In my past as a chef, I got to discover lots of foods that I hadn’t seen when growing up. These discoveries, and the problem of locating them consistently, made each taste of new foods a treasure hunt and delight. One of the foods I fell in love with was jicama. This South American root vegetable is crispy, fresh, and takes on any flavor paired with the root. It is especially tasty in salads or marinated with other crunchy vegetables. As a gardener, I wondered how to grow jicama and if it was even possible in my zone. I soon got my answer.
What Is Jicama?
When I was young, I used to travel to Mexico every spring. One of the popular bar snacks that was often found in cantinas was a mixture of spicy vegetables. The zing, salt, and spice was designed to make you want to drink more beer. Very good menu planning which would lead to more profits on drinks. But I digress. The mixture would have peppers, carrots, and other vegetables, but the stand-out was jicama.
During my cooking career, I used jicama quite a lot, but had to source it at the public farmer’s market. It simply wasn’t available at my commercial purveyors, nor at the super market. But that was decades ago. Today you can often find it in the produce section, but it is expensive. So I decided to try growing jicama. My current climate has a long growing season, which is necessary for a plant. You need around 5 months before the roots are ready to harvest, so it is best to start them as soon as the soil has warmed up in spring.
Growing Jicama Plants
I start mine with seed. The first time I planted, they were slow to germinate but after several weeks, I saw little sprouts. I have since learned to soak the seeds in water overnight prior to planting. That speeds up germination considerably. The little plants aren’t bothered much by insects although there are usually few holes in the leaves. The plant’s leaves and stems are toxic which seems to keep pests at bay. Jicama plants need full sun in loose, well draining soil. They won’t produce much heft to the root until the day light hours drop to 9, which is when the root begins to swell considerably.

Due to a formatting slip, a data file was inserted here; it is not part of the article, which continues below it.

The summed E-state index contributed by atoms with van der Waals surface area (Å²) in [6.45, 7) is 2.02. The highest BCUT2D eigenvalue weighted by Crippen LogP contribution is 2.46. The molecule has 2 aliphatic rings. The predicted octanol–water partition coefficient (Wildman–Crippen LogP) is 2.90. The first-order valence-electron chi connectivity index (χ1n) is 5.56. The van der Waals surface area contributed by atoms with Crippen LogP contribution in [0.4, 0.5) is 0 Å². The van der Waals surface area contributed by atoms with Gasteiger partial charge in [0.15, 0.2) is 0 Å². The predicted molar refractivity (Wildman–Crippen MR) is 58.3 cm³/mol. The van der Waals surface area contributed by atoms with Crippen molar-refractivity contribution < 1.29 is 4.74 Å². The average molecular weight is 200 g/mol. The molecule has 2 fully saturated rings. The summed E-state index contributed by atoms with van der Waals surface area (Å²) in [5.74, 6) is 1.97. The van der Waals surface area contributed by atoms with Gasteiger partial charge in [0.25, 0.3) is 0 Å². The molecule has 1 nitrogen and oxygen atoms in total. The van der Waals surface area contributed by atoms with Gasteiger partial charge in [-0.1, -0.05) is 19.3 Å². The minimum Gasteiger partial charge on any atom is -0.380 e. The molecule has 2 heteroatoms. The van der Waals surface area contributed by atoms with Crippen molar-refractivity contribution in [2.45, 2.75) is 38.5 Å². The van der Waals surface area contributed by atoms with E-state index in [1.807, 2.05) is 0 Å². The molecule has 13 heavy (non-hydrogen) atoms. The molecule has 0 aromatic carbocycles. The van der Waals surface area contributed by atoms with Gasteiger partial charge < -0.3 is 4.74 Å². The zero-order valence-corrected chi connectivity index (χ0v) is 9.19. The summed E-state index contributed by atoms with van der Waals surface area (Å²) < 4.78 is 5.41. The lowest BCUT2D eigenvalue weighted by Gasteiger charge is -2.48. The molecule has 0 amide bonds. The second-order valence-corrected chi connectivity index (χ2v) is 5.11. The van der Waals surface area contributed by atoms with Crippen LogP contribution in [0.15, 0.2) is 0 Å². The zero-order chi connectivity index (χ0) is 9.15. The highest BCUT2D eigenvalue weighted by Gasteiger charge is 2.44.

Jicama needs regular water, but very little else, making it perfect for a lazy gardener like me. The plant produces a huge vine which could be trellised, but because I have a large garden area, I just let it sprawl. The flowers are very pretty, purple-blue, but I cut them off so the plant’s energy could go to the root. Jicama is a legume, which means it has the ability to fix nitrogen in the soil, an added bonus to the delicious roots.
How to Harvest Jicama Roots
As the growing season winds down, it is time to harvest the roots. Each plant will only produce 1 root, so it is important to plant as many seeds as you want plants. I simply dig them up and then give them a bath to remove the soil. You can eat the rough skin on the outside, but I always peel the roots. The sweet, crunchy flavor is similar to water chestnuts with a reference to apples. The roots will stay fresh for several weeks in the vegetable crisper. Once cut, I can store them for up to a week. While I don’t preserve jicama in any fashion, I enjoy my few weeks of the crisp roots in as many dishes as I can manage. This is one of my favorite root veggies and one I will continue to grow as a treat.